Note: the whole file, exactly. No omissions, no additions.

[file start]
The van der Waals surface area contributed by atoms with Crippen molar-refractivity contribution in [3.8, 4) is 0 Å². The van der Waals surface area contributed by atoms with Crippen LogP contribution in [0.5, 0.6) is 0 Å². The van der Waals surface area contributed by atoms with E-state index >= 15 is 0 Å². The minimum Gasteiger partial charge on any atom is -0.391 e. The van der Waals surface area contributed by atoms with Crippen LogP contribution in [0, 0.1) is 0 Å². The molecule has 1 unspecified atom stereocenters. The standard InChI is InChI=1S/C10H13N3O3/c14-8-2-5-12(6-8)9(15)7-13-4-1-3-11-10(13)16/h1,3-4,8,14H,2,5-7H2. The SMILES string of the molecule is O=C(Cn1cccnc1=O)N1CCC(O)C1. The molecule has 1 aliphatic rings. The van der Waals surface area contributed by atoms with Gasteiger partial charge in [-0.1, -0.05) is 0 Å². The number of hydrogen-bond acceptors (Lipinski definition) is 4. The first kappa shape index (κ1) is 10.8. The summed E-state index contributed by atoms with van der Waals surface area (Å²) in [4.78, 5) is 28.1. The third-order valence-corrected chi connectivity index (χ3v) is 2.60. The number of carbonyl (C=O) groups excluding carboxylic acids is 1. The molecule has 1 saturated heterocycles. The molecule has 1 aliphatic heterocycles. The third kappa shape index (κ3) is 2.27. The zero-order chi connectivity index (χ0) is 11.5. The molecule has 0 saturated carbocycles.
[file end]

The van der Waals surface area contributed by atoms with Crippen molar-refractivity contribution in [3.8, 4) is 0 Å². The van der Waals surface area contributed by atoms with Crippen LogP contribution in [0.5, 0.6) is 0 Å². The van der Waals surface area contributed by atoms with E-state index >= 15 is 0 Å². The minimum Gasteiger partial charge on any atom is -0.391 e. The van der Waals surface area contributed by atoms with Crippen LogP contribution in [0, 0.1) is 0 Å². The molecule has 1 unspecified atom stereocenters. The standard InChI is InChI=1S/C10H13N3O3/c14-8-2-5-12(6-8)9(15)7-13-4-1-3-11-10(13)16/h1,3-4,8,14H,2,5-7H2. The SMILES string of the molecule is O=C(Cn1cccnc1=O)N1CCC(O)C1. The molecule has 1 aliphatic rings. The van der Waals surface area contributed by atoms with Gasteiger partial charge in [-0.1, -0.05) is 0 Å². The number of hydrogen-bond acceptors (Lipinski definition) is 4. The first kappa shape index (κ1) is 10.8. The summed E-state index contributed by atoms with van der Waals surface area (Å²) in [4.78, 5) is 28.1. The third-order valence-corrected chi connectivity index (χ3v) is 2.60. The number of carbonyl (C=O) groups excluding carboxylic acids is 1. The molecule has 1 saturated heterocycles. The molecule has 1 aliphatic heterocycles. The third kappa shape index (κ3) is 2.27. The zero-order chi connectivity index (χ0) is 11.5. The molecule has 0 saturated carbocycles.